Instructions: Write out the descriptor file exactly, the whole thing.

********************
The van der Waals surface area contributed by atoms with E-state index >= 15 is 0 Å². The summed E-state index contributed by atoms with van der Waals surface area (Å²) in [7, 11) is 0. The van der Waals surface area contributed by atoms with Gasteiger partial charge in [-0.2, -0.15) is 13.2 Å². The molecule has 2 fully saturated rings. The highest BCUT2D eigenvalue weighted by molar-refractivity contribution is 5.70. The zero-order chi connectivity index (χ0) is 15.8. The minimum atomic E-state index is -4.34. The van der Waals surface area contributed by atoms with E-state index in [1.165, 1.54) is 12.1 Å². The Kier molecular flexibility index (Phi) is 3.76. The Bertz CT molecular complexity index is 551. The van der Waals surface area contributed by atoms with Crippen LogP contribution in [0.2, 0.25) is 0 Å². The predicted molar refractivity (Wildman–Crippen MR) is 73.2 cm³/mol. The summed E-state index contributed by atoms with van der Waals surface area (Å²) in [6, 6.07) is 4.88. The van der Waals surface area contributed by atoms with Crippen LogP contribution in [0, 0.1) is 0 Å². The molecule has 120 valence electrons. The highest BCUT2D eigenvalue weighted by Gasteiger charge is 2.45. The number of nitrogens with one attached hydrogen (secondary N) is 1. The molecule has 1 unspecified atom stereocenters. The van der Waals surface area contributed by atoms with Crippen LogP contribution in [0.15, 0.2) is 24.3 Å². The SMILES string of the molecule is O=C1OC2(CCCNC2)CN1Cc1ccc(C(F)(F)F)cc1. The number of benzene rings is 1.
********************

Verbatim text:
The van der Waals surface area contributed by atoms with E-state index >= 15 is 0 Å². The summed E-state index contributed by atoms with van der Waals surface area (Å²) in [7, 11) is 0. The van der Waals surface area contributed by atoms with Gasteiger partial charge in [-0.2, -0.15) is 13.2 Å². The molecule has 2 fully saturated rings. The highest BCUT2D eigenvalue weighted by molar-refractivity contribution is 5.70. The zero-order chi connectivity index (χ0) is 15.8. The minimum atomic E-state index is -4.34. The van der Waals surface area contributed by atoms with E-state index in [1.165, 1.54) is 12.1 Å². The Kier molecular flexibility index (Phi) is 3.76. The Bertz CT molecular complexity index is 551. The van der Waals surface area contributed by atoms with Crippen LogP contribution in [0.2, 0.25) is 0 Å². The predicted molar refractivity (Wildman–Crippen MR) is 73.2 cm³/mol. The summed E-state index contributed by atoms with van der Waals surface area (Å²) in [6, 6.07) is 4.88. The van der Waals surface area contributed by atoms with Crippen LogP contribution in [0, 0.1) is 0 Å². The molecule has 120 valence electrons. The highest BCUT2D eigenvalue weighted by Gasteiger charge is 2.45. The number of nitrogens with one attached hydrogen (secondary N) is 1. The molecule has 1 unspecified atom stereocenters. The van der Waals surface area contributed by atoms with Crippen LogP contribution in [0.15, 0.2) is 24.3 Å². The SMILES string of the molecule is O=C1OC2(CCCNC2)CN1Cc1ccc(C(F)(F)F)cc1. The number of benzene rings is 1.